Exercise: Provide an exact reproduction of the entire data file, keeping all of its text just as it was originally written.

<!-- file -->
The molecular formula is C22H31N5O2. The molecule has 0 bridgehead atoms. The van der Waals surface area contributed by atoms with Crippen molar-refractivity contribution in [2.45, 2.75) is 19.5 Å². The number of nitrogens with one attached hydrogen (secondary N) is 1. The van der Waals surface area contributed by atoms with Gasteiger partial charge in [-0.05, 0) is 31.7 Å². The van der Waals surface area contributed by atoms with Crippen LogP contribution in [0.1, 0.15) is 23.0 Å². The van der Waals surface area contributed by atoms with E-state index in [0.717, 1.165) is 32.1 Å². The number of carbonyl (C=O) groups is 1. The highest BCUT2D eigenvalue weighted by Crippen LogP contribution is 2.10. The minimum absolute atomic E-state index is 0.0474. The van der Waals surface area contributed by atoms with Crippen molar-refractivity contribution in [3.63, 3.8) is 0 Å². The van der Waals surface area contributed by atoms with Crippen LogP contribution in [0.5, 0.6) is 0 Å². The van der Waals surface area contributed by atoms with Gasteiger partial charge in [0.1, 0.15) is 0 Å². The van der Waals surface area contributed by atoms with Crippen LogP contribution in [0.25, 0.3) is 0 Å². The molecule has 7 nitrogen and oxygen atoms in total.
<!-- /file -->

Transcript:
The molecular formula is C22H31N5O2. The molecule has 0 bridgehead atoms. The van der Waals surface area contributed by atoms with Crippen molar-refractivity contribution in [2.45, 2.75) is 19.5 Å². The number of nitrogens with one attached hydrogen (secondary N) is 1. The van der Waals surface area contributed by atoms with Gasteiger partial charge in [-0.05, 0) is 31.7 Å². The van der Waals surface area contributed by atoms with Crippen LogP contribution in [0.1, 0.15) is 23.0 Å². The van der Waals surface area contributed by atoms with E-state index in [0.717, 1.165) is 32.1 Å². The number of carbonyl (C=O) groups is 1. The highest BCUT2D eigenvalue weighted by Crippen LogP contribution is 2.10. The minimum absolute atomic E-state index is 0.0474. The van der Waals surface area contributed by atoms with Crippen molar-refractivity contribution in [3.63, 3.8) is 0 Å². The van der Waals surface area contributed by atoms with Crippen LogP contribution in [0.5, 0.6) is 0 Å². The van der Waals surface area contributed by atoms with Gasteiger partial charge in [0.1, 0.15) is 0 Å². The van der Waals surface area contributed by atoms with Crippen LogP contribution in [0.25, 0.3) is 0 Å². The molecule has 7 nitrogen and oxygen atoms in total.